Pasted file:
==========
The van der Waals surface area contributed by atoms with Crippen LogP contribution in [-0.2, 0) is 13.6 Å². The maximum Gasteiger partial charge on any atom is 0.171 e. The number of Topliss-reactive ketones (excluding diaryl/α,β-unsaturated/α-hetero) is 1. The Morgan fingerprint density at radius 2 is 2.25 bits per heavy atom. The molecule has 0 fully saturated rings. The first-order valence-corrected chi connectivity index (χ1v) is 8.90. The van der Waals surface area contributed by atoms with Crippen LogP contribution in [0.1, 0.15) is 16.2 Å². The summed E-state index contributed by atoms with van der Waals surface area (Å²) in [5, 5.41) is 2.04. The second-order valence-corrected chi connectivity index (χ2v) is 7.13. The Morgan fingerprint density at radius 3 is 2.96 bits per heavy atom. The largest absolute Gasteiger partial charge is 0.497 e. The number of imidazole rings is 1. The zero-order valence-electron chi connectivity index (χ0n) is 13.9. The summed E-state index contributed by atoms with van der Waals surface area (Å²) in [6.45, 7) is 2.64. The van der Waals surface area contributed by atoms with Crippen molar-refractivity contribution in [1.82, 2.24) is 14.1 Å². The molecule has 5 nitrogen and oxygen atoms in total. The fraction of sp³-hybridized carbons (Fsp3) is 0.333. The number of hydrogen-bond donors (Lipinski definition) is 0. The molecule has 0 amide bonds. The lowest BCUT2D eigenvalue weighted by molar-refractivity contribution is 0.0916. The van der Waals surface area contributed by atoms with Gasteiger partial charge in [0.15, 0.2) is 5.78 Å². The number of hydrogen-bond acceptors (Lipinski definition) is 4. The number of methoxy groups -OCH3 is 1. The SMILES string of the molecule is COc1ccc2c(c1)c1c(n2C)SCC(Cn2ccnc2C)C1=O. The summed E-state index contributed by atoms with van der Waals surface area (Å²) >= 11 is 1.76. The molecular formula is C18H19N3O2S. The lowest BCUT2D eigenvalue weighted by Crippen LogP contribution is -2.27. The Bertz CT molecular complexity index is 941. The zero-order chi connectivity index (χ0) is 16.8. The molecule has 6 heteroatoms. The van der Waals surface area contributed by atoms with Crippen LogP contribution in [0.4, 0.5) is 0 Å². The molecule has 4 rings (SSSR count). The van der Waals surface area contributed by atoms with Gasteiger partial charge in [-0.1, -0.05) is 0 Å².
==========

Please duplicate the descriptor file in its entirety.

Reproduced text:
The van der Waals surface area contributed by atoms with Crippen LogP contribution in [-0.2, 0) is 13.6 Å². The maximum Gasteiger partial charge on any atom is 0.171 e. The number of Topliss-reactive ketones (excluding diaryl/α,β-unsaturated/α-hetero) is 1. The Morgan fingerprint density at radius 2 is 2.25 bits per heavy atom. The molecule has 0 fully saturated rings. The first-order valence-corrected chi connectivity index (χ1v) is 8.90. The van der Waals surface area contributed by atoms with Crippen LogP contribution in [0.1, 0.15) is 16.2 Å². The summed E-state index contributed by atoms with van der Waals surface area (Å²) in [5, 5.41) is 2.04. The second-order valence-corrected chi connectivity index (χ2v) is 7.13. The Morgan fingerprint density at radius 3 is 2.96 bits per heavy atom. The largest absolute Gasteiger partial charge is 0.497 e. The number of imidazole rings is 1. The zero-order valence-electron chi connectivity index (χ0n) is 13.9. The summed E-state index contributed by atoms with van der Waals surface area (Å²) in [6.45, 7) is 2.64. The van der Waals surface area contributed by atoms with Crippen molar-refractivity contribution in [1.82, 2.24) is 14.1 Å². The molecule has 5 nitrogen and oxygen atoms in total. The fraction of sp³-hybridized carbons (Fsp3) is 0.333. The number of hydrogen-bond donors (Lipinski definition) is 0. The molecule has 0 amide bonds. The lowest BCUT2D eigenvalue weighted by molar-refractivity contribution is 0.0916. The van der Waals surface area contributed by atoms with Gasteiger partial charge in [0.15, 0.2) is 5.78 Å². The number of hydrogen-bond acceptors (Lipinski definition) is 4. The number of methoxy groups -OCH3 is 1. The SMILES string of the molecule is COc1ccc2c(c1)c1c(n2C)SCC(Cn2ccnc2C)C1=O. The summed E-state index contributed by atoms with van der Waals surface area (Å²) >= 11 is 1.76. The molecular formula is C18H19N3O2S. The lowest BCUT2D eigenvalue weighted by Crippen LogP contribution is -2.27. The Bertz CT molecular complexity index is 941. The zero-order chi connectivity index (χ0) is 16.8. The molecule has 6 heteroatoms. The van der Waals surface area contributed by atoms with Crippen LogP contribution in [0.4, 0.5) is 0 Å². The molecule has 4 rings (SSSR count). The van der Waals surface area contributed by atoms with Gasteiger partial charge in [-0.1, -0.05) is 0 Å².